ONCE AGAIN two European governments have fallen into a public quarrel over extradition of terrorists. Once again, the only beneficiaries are the terrorists themselves. This time it's the West Germans and the Yugoslavs.
West German police had tracked to Zagreb four suspects in a series of terrorist murders. The Yugoslavs promptly jailed the four. But at the same time the Germans were holding a Croatian nationalist whom the Yugoslavs wanted in connection with a long list of crimes, including the murder of a Yugoslav diplomat two years ago. Germany refused to extradite the Croat. Tit for tat, Yugoslavia freed the four German suspects; they promptly fied, apparently to Algeria, that ready haven for any gunman or bomber who claims a political motive.
It's difficult not to feel a measure of sympathy for the Yugoslavs. For half a century they have been harassed by the Ustashi, a bloody-minded and obsessively nationalistic Croatian brotherhood. A certain historical interest attaches to the Ustashi, as a survival of pre-World War II fascism that continues to exist and operate in Europe. Their stated purpose is the destruction of Yugoslavia. They claimed responsibility for bombing a Yugoslav airliner in 1972 killing 29 people. They have shot several Yugoslav diplomats over the past decade, and in 1975 attempted to assassinate President Tito with a time bomb. Last year three of them shot up the Yugoslav mission to the United Nations.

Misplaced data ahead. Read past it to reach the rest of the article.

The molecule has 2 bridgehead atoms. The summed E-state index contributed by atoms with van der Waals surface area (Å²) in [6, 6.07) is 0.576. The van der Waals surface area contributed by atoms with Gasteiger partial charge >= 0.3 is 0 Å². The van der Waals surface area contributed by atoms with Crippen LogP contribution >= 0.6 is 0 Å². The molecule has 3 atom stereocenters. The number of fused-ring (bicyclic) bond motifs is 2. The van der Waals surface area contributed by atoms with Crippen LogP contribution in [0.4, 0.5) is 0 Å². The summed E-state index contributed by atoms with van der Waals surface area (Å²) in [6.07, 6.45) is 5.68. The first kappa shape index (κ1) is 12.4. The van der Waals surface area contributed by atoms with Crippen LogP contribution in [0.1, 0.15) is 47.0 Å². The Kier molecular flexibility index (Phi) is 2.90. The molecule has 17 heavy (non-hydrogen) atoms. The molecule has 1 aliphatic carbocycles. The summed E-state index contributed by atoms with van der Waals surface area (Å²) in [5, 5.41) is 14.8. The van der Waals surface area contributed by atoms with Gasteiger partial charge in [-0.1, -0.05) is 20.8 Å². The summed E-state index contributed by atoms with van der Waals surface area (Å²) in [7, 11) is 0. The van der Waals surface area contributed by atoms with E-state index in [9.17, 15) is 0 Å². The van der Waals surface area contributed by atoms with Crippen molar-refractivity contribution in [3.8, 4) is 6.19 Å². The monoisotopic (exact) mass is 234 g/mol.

The suspect held by the Bonn government is one Stjepan Bilandzic, who, Belgrade claims, is the central figure in a great variety of recent terrorist activities. But the Yugoslavs' attempts to have Bilandzic extradited became a national cause among Germany's large population of expatriate Croats. Some of the Croation gunmen living in Germany threatened to turn their attentions to German policemen and courts if Bilandzic were delivered to Belgrade. The German courts examined the Yugoslas' evidence against Bilandzic, found it persuasive but, hem-hem, unfortunately certin technical considerations required . . . etc., etc. Germany refused to extradite him. That's the point at which the Yugoslavs freed the four Germans.
Two years ago it was Germany that wanted a suspected terrorist - the Palestinian known as Abu Daoud - and it was the French who held him. The French hastily found a technicality on which to free him before the formal extradition papers arrived. They feared that extraditing him would damage their relations with the Arab world.
At one level, these cases are failures of international law and, at another level, of failures of political will.The reasons of state that governments evoke when they do not want to get involved serve the terrorists all too well. All of which brings to mind the familiar excuse of the reluctant witnesses to a mugging: They don't want to get involved.